Friday 20 July 2012

Happy homework madness.

I have discovered something.  It's not entirely a new concept in this house, but it has moved to a whole new level of late.  Child does x thing and receives  something in return.  I know, it's not a new discovery, it's how the world works!

But if something 'encourages' the boys to do their homework I am all for it! Within reason of course.  And I don't just mean, 'do' their homework, as it always does get done in the end.  I mean to complete it without the groaning, crying, running away and hiding.. it does get quite frustrating.  I am still unsure whether it's for their educational benefit or a form of torture for me.

Legoman already has a tutor that comes once a week.  His spelling has improved a great deal since the beginning of the year.  He has more confidence writing and has a crack at spelling anything.  He will sit with the tutor for an hour without complaining, yet 5 minutes with me and you'd think I was pulling off his fingernails.  I have had to resort to threatening that the tutor comes twice a week if he doesn't comply with the daily sessions with me.  It works, to a degree.

Voltorb has been more cooperative.  Probably because it's still a novelty.. this learning to read business.  But as he has moved on to more challenging home readers he has become slightly more reluctant to participate in the nightly reading ritual.

So one day whilst shopping I came across some items in the clearance trolley at Kmart.  They are called "The Trash Pack", shortened to Trashies.  I knew the boys liked them, though we hadn't ever purchased any. I get put off by toys that encourage you to 'collect them all', because you just know you are going to be nagged and nagged to keep buying them. But I thought I would get a few packets, stash them away for presents for class parties.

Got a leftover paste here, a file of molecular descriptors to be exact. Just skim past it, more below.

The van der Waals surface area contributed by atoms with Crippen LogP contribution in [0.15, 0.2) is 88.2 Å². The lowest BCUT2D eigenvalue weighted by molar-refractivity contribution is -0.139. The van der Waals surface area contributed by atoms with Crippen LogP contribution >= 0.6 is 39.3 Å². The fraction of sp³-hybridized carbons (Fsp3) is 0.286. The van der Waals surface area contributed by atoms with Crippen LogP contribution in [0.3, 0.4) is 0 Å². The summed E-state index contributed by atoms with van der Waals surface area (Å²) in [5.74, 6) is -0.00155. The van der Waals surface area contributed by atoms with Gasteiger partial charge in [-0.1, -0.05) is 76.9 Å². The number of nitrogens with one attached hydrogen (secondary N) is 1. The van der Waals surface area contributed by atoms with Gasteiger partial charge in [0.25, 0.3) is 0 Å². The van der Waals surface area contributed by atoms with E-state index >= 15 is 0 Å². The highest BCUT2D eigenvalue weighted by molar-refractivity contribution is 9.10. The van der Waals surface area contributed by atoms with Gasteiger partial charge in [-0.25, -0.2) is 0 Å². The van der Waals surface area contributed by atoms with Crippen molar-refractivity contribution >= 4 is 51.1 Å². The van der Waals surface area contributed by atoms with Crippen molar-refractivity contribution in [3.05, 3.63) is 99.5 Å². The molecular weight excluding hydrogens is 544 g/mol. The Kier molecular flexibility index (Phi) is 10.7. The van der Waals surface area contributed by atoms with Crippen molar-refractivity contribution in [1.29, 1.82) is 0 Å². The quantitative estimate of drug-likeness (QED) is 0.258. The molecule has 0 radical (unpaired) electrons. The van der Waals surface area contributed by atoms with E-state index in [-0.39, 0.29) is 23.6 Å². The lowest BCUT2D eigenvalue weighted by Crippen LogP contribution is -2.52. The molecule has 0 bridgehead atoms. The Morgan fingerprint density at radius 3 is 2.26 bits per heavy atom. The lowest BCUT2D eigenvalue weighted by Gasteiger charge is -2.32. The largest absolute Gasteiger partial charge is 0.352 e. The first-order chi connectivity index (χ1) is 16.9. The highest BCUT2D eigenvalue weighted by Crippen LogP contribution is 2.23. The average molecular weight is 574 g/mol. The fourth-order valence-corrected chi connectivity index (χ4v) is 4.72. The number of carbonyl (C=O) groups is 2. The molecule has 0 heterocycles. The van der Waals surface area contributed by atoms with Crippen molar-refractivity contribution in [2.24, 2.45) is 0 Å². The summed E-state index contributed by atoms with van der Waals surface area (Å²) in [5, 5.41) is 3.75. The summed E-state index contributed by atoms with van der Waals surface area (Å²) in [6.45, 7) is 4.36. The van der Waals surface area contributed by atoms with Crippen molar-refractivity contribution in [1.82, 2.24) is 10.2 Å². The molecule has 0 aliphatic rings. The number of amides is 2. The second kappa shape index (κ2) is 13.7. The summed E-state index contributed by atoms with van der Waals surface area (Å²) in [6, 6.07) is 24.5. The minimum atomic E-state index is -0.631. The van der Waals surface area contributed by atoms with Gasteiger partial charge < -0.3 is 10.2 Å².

Then Voltorb came home from school, two days in a row, with a miniature rubiks cube and some pens. He had apparently done some good work at school, yet he couldn't recall what exactly. Don't you love that? I get mono toned grunts from them when I inquire how their day has been. Or often, they have done nothing at school, so they say. Tax dollars at work.

His teacher has a 'special box' filled with goodies that they can choose from. Voltorb thrives on this kind of reward system. He seems to have an almost obsessive attitude when it comes to 'things'. He has a couple of stashes of 'things', one in the car, a few boxes in his room (on his bed). Hopefully he won't be appearing on the "Hoarders" tv show in 20 years...

So he asked me if I could make one of these boxes for home. Immediately I think of the Trashies I have hidden in the cupboard, and tell him I would see.

Next afternoon I opened up several packets and found an empty basket to put them in.

To say that it has worked wonders for their homework would be an understatement.   I now have two little knowledge soaks, or fiends really, because they really are -that- persistent about doing their 'work'.  Voltorb spends most of his free time now either reading quite difficult books or doing units in a Spelling Conventions workbook I purchased through a school supplier.